FLIXATION: To Kill a Mockingbird: Making malice out of opportunity, guilt out of accusation
Maycomb, Alabama is really Anywheresville, Anywhere. It’s where Harper Lee’s seminal novel To Kill a Mockingbird is set, where we first meet Atticus Finch, Jem and Scout, where we wonder about the invisible Boo Radley, and where the subsequent film (1962) unfurls this unsettling but beautiful story. You’ll find it through a Netflix title search.
‘Tis a sin to kill a mockingbird... ‘cos mockingbirds don’t do nothin’ but make music for us to enjoy.’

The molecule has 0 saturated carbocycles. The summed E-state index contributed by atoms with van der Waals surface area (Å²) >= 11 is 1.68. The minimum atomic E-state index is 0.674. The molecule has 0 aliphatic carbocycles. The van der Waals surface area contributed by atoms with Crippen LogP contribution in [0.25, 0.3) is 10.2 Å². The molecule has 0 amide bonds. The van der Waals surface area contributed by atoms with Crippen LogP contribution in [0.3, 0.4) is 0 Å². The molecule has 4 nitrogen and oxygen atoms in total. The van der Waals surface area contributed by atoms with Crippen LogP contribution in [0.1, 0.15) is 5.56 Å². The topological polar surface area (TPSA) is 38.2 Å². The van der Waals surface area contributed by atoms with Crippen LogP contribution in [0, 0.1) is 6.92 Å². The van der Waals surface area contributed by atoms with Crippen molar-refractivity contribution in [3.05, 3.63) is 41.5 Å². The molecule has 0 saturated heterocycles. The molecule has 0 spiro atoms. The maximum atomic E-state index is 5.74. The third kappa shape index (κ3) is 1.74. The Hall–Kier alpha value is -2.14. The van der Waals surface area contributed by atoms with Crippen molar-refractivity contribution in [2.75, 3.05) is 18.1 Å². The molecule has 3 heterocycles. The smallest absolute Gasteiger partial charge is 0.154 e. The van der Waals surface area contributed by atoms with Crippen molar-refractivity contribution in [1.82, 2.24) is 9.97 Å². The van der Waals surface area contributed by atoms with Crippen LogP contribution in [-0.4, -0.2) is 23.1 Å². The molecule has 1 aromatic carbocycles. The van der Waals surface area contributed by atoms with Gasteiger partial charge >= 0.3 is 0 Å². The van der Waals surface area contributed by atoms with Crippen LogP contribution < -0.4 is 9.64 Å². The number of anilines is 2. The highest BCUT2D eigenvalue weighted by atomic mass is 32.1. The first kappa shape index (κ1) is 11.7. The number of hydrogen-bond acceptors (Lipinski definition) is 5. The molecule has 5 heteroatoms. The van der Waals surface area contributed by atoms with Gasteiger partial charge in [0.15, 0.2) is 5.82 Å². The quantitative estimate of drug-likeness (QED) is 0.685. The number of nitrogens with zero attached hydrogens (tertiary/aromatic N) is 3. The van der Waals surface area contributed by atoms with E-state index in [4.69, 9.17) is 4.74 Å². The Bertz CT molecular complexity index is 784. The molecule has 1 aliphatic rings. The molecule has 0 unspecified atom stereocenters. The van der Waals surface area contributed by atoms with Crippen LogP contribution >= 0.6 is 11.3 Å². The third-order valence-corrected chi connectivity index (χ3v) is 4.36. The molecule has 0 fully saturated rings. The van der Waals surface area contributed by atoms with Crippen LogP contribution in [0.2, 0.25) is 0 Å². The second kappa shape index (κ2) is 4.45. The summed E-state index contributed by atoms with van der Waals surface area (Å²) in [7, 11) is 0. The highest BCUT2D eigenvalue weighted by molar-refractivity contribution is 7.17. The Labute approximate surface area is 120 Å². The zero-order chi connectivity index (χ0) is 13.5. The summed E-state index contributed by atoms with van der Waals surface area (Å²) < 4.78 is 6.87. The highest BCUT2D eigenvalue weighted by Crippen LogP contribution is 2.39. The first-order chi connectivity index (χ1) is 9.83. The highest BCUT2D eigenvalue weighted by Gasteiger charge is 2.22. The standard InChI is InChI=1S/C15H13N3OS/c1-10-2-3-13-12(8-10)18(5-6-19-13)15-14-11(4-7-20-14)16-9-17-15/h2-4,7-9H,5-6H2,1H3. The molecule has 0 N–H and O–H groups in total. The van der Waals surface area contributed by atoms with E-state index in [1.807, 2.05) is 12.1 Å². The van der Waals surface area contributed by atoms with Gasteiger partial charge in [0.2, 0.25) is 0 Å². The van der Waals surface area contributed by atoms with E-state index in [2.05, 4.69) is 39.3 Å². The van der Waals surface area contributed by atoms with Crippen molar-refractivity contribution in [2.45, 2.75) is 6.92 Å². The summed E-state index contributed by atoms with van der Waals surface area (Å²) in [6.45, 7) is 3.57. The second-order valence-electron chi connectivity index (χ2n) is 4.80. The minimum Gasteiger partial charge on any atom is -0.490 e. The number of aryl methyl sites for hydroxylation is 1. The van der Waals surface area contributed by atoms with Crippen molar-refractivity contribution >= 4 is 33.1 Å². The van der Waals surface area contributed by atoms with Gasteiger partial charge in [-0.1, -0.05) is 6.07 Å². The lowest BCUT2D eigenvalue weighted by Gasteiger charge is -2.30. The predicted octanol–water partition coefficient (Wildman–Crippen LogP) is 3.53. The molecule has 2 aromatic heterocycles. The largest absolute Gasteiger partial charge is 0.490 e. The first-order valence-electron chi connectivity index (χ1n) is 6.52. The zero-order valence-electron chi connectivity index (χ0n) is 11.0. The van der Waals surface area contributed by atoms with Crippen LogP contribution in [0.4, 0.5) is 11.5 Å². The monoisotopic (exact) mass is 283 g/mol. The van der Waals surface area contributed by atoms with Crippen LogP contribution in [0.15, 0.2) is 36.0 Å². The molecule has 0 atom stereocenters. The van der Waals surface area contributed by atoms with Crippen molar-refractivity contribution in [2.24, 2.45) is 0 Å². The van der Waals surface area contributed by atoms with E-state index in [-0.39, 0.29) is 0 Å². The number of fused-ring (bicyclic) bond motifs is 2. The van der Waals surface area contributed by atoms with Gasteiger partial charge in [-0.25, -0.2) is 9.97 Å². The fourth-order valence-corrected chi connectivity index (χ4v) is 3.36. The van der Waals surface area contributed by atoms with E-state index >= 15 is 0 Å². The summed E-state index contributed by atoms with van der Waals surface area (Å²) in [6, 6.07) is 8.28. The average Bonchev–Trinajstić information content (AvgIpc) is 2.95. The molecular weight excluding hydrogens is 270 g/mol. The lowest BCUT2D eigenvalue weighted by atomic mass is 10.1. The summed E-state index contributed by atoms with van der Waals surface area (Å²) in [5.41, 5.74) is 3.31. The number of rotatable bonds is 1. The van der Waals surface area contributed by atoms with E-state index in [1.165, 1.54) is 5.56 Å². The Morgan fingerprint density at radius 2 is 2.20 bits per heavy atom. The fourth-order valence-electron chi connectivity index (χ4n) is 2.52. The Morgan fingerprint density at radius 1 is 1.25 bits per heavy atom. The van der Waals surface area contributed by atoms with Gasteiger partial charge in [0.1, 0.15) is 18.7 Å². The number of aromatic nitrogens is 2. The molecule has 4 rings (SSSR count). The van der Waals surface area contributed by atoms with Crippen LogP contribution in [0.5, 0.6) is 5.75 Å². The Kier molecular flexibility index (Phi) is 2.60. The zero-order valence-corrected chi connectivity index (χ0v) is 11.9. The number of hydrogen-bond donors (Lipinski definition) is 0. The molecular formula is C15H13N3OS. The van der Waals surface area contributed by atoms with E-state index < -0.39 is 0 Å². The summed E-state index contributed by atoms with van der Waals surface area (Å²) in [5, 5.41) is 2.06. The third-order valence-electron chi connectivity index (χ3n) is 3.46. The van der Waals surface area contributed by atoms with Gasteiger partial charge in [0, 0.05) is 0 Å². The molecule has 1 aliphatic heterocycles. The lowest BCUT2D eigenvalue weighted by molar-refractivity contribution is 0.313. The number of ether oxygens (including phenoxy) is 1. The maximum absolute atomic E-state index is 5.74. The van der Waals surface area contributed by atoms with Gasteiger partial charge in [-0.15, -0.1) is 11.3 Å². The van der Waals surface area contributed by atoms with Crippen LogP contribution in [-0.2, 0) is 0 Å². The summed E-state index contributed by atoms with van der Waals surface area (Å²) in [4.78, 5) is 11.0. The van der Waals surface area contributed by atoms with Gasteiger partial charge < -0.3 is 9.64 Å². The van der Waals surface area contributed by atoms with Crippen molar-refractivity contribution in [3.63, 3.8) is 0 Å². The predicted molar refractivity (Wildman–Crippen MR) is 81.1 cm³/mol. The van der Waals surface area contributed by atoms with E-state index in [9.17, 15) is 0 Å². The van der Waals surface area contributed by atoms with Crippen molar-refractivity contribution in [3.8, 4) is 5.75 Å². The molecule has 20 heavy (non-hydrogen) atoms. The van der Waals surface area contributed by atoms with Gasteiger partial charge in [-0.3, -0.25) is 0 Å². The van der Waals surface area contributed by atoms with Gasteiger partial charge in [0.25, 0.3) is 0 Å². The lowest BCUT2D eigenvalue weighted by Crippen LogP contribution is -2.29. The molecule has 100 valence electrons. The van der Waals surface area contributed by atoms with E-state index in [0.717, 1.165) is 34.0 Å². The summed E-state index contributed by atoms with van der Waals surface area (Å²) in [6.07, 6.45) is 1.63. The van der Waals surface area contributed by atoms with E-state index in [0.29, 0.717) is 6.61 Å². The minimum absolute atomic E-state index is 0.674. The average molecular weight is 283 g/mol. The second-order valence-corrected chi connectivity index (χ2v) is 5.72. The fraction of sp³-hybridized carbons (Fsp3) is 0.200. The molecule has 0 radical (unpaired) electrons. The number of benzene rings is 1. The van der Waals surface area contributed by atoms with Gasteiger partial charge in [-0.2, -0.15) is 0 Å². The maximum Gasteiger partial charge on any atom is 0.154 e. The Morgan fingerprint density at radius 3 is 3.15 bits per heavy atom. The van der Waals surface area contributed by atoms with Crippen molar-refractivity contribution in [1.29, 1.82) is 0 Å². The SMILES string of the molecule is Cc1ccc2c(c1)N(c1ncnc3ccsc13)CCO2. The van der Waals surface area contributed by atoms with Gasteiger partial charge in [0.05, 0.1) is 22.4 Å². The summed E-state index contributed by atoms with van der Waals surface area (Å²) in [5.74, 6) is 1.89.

– Atticus Finch as written by Harper LeeI was born in a small town. I live in a small town today. I know small-town people because, by birth, I am one. When you live in a small town you’re so much closer to the people who live around you. You cannot escape their gaze, nor they yours. This makes some people more watchful than others, and more wary. Harper Lee’s To Kill a Mockingbird allows us to be a fly on the wall of another small town, called Maycomb, and to watch as one of literature’s most poignant, disturbing yet strangely beautiful stories plays out. The story of Atticus Finch, his tomboy daughter Scout and son Jem, and their coterie of neighbours, friends and enemies. And, somewhere out of sight, of Boo Radley. Such a small town holds the facility to make malice out of opportunity, fact out of conjecture, and guilt out of accusation. Watch the trailer: There’s a man in my small town who, in my hearing and to my face, referred to our local municipality as the “monkeypality”. There was no consideration that this might be inappropriate, and unwelcome. This is a thing that happens among white people, when the eyes and ears of “others” are presumed not to be present and therefore it’s “safe” to say whatever you want, to whomever you might happen to be talking, under the assumption that this is how “we” all think. This in itself is worrying, because it’s impossible to know just how many or what percentage of people think like this, and make such a presumption, yet for all we (and they) know it might be a very rare thing, or horrifyingly prevalent. In my small town, this is a rare exception and far from the norm, because the more time you spend in a community the more of a feel you get for the soul of the place and its people. The town is Cradock, and it is a place that was not a bastion of the Struggle for nothing. I for one turn my back on a man who would equate (and we know he means black) council officials with “monkeys”. Being ostracised is the least such people deserve, yet they live and fester among us. Such people are a disgrace to everything the Cradock Four stood for and died for. To Kill a Mockingbird ought to be compulsory viewing for such people, anywhere and everywhere. You cannot watch it and not come out the other side without having learnt something about race (and human) relations. Not with any kind of propaganda, but with a reasoned and measured story, so beautifully told by writer Harper Lee and so faithfully brought to the screen in (somewhat appropriate) black and white by director Robert Mulligan. Interestingly, the film was produced, in 1962, by Alan J Pakula, who later became the director of such acclaimed movies as Sophie’s Choice, All the President’s Men and Klute. It won Gregory Peck an Oscar for his wondrously studied and nuanced portrayal of Atticus Finch, one of the great wise characters of the movies and of literature. Clip: What Kind of Man Are You? And the film, unlike so many books born of novels, is painstakingly observant of the original story, so much so that you’re virtually reading it as you watch. The fact that the story’s central character is virtually never seen is remarkable and astonishing considering how prevalent Boo Radley is to the entire thing. You may think at one point that Atticus Finch is at the core of it all, and he is though he isn’t really; that Tom Robinson is the heart of it all, which in a way he is although he isn’t really; that Scout or Jem might be at the helm of it all, even though they are really observers and learners, young kids being shown by a writer what life is really like, what people can be like and can do if unfettered or unlearned. But it is the unseen (mostly) Boo who is the true centre of the story. Everything in To Kill a Mockingbird links in one way or another to misconception and conjecture, informed and fed by prejudice and distrust of “other”. I fell into conversation with the schoolboy son of friends a while back who had started reading the novel as a school set work and asked him what he thought of it. He replied that it was interesting but “very racist”. But he was only a chapter or three in and had yet to read the whole story and reach the point of the racial references. And understand as he ultimately did that the story is not racist but quite the opposite, that it exposes racism by displaying it. He reminded me of Scout and Jem, sitting with “the coloured folk” in the upstairs gallery of the courtroom when their father is defending Tom Robinson on a rape charge, their eyes wide as they begin to understand the ordeal of the man in the dock and see how the twisted manipulations of some of the town’s white folks can determine the fate of a man so palpably innocent. The sight of young minds opening up to a world greater than any they have known or could know. Clip: The Children Save Atticus This brought to mind the experiences of white people around the braai fire in more conservative white communities in South Africa, where white men turn the chops and wors while openly muttering the “k” word, again not considering that some ears present might be offended. You’re white, obviously you’re like that too. The context here, though, is not that it is prevalent; this is something I very rarely encounter, even in my own predominantly Afrikaans and conservative community. Far from it, the kids and grandkids of these families have coloured and black friends and we see them everywhere we go. More so, dare one say, than in Cape Town. If every verkrampte mind got just a soupcon of learning or wisdom from To Kill a Mockingbird, the world would be a better and more enlightened place the next morning. The courtroom scene in To Kill a Mockingbird – and it remains one of the most compelling courtroom sequences in the movies – is not the story’s denouement but it is the core of the narrative. It is filmed in absolute silence other than the testimony and interrogation. Not a murmur by the rapt audience, no incidental music to rev up the tension. The tension comes out of the silent inquisition and the wonderment on the faces of the white folks downstairs and the “coloured” folks up in the gallery where, at the end of it all, after the court has cleared down below other than Atticus Finch collecting his papers, we look up and an elderly black gent has hurried Jem and Scout to their feet. “You’re father’s passin’,” he tells them as, alongside him, we pan back to see that everyone in the gallery is standing up. It’s a great moment among great movie moments. Watching the courtroom scene, as South Africans who have seen and lived through what we have, and knowing what we know, is uncomfortably familiar and telling, what with the black man being tried by the all-white, mostly male jury. And the supposed victim being a white woman, and a simple one at that, so there is a further element of supposed sympathy. What chance does poor Tom Robinson have? It brings to mind Jou Onner, a song by the vastly underrated South African singer-songwriter Coenie de Villiers based on lyrics by Pieter-Dirk Uys, about a simple coloured man in the dock who knows he’s going down, because everything is stacked against him; it matters not whether he is innocent. He’s coloured, and little else seems to matter. “You honour, ek’s die donner wie se naam daar op daai form staan...” (Your honour, I’m the scoundrel whose name is on that form.) Add opportunity to prejudice and you end up with accusation followed by vengeance. In Harper Lee’s hands, those are the building blocks of one of the greatest stories ever written, and one of the greatest movies ever made. DM